The crown jewel of the '''Buffalo River Greenway''', a partially completed chain of parks and green spaces along the shores of the Buffalo River, Red Jacket Riverfront Park was established in 1997 on four acres (1.6 ha) of reclaimed industrial land in The Valley. A hundred years ago, the scene at the foot of Smith Street was dominated by railroad tracks, trains, industrial facilities, and freighters plying their way up and down the river, but the only legacy of that period left today are a couple of railroad bridges and the foundation of a traffic control tower that was demolished in the 1980s. What Red Jacket Riverfront Park ''does'' have is plenty of shady spots for fishing and picnicking, great views of the inland end of Elevator Alley (including the quarter-mile-long [400m long] '''Concrete-Central Elevator''', Buffalo's largest), walking trails, and a boggy wetland area that's reminiscent of what was here before the encroachment of industry. Also present in the park is a monument to its namesake, a Seneca Indian chief and orator who eloquently plead his people's case before the U.S. Senate and received a medal from President Washington in return.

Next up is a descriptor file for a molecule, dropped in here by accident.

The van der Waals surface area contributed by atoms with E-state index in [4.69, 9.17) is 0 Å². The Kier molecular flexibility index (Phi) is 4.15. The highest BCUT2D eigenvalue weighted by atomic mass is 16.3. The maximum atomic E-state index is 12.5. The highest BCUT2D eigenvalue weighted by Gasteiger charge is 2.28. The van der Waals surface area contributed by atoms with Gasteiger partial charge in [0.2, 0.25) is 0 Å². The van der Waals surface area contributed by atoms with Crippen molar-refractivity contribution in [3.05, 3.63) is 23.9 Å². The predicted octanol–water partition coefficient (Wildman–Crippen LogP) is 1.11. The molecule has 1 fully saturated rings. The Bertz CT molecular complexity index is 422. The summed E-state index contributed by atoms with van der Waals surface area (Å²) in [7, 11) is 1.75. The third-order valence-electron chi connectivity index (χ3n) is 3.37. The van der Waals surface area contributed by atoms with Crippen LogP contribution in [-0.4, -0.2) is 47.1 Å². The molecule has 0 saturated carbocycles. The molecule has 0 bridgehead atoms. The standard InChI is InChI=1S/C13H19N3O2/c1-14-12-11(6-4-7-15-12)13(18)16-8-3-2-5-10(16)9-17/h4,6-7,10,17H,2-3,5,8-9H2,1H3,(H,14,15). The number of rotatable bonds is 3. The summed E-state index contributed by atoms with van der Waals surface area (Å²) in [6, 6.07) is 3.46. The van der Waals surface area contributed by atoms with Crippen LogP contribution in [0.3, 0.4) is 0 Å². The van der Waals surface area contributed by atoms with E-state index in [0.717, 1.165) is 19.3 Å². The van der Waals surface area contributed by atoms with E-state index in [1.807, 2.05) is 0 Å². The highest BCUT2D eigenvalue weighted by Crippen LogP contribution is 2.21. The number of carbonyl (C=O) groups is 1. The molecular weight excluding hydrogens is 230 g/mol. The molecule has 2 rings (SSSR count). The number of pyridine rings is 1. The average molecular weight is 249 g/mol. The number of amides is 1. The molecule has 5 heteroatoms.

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Red Jacket Riverfront Park
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